BRUSSELS - In one
of the strongest public remarks ever, a senior representative of China's tech
company Huawei on Thursday night flayed fear-mongering targeting the company.
Huawei's envoy to European Union institutions Abraham Liu delivered a robust defense of the Chinese technology giant in Brussels, asserting that cyber security should remain a technical issue, and not an ideological one
In a ballroom in Brussels packed with well over 100 guests, mostly
Europeans, Huawei's envoy to the European Union institutions launched into a
robust defense of the Chinese technology giant.
"Recently, Huawei has
been under constant attack by some countries and politicians. We are shocked, or
sometimes feel amused, by those ungrounded and senseless allegations," said
Abraham Liu, Huawei's vice president for the European region and chief
representative to the EU institutions.
"For example, yesterday, the US ambassador to the European Union, Mr (Gordon) Sondland, said (that) someone in Beijing (could) remotely run a certain car off the road on 5G network and kill the person that's in it. This is an insult to people's intelligence, let alone the technological experts across the world," Liu said.
"Excluding Huawei from the market doesn't mean the network is safe. For example, since Huawei's equipment is not used in the US networks, is the US having the most secure network? The answer is no," Liu said.
The company has an excellent cyber security record, Liu said, with its devices being approved by strict reviews by multiple regulators and operators.
Huawei's partners in Europe include big-name telecoms operators such as Deutsche Telekom, British Telecom, Vodafone, Orange, Proximus and others.
These partners "have publicly endorsed their trust in Huawei. I applaud these sensible approaches," Liu said.
"Cyber security should remain a technical issue, instead of an ideological issue. Because technical issues can always be resolved through the right solutions, while an ideological issue can not," he said.
Certain Western governments and media outlets have consistently cast doubt over Huawei's ownership and governance. Liu made it crystal clear that "Huawei is a 100 percent employee-owned private enterprise," adding that "if we want to pursue our commercial success, we must follow our own business ethics. We have never harmed the interests of any customer or nation."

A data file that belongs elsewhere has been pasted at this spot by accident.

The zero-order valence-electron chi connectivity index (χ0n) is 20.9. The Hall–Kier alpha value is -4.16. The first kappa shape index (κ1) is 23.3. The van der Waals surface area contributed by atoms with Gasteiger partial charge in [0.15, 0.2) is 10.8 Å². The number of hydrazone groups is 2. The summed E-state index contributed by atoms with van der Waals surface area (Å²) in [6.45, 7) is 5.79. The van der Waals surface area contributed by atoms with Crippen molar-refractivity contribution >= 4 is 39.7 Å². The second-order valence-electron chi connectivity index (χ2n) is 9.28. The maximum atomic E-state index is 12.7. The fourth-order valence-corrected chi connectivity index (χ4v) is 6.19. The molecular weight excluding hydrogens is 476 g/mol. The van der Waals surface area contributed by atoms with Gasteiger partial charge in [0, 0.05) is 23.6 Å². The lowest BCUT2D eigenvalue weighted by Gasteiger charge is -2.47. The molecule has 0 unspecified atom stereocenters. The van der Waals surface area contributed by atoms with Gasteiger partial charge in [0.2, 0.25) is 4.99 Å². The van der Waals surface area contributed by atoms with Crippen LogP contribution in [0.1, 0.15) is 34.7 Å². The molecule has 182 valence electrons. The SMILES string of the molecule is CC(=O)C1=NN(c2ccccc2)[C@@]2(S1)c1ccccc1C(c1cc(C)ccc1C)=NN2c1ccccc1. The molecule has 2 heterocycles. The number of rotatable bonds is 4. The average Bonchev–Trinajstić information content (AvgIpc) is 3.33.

Huawei has more than 12,000 employees in Europe, over 70 percent of whom are hired locally, Liu said. In 2018, the company procured goods and services worth US$6.3 billion from Europe.
"For Huawei, Europe has become our second home," he said, adding that "our success is Europe's success. Our loss would be Europe's loss."
"We are always willing to accept the supervision and suggestions of all European governments, customers and partners. Although Huawei has never had any serious cyber security incidents in the past, there is still room for improvement with our software engineering capabilities for example," Liu said.
Huawei hopes to demonstrate a more transparent way that "we are part of the solution, not part of the problem"
Huawei has put forward an enhancement program to strengthen
software engineering which will allocate US$2 billion within the five
coming years. In addition, the company will open a cyber security center in
Brussels next month.
Huawei hopes to demonstrate a more transparent way that "we are part of the solution, not part of the problem," Liu said.
"In the past 18 years, Huawei has been bringing the latest technologies, investment, research and development, partnership as well as healthy competition to Europe," he said.
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"There is a famous saying that 'I never knew an early-rising, hardworking, prudent, and strictly honest man who complained of bad luck.' In Huawei, we believe the same. Complaints will not solve the issue. By working closely with our European partners, we are creating a better future for all of us," Liu said at the end of his speech, to a round of applause from the audience.
HONG KONG NEWS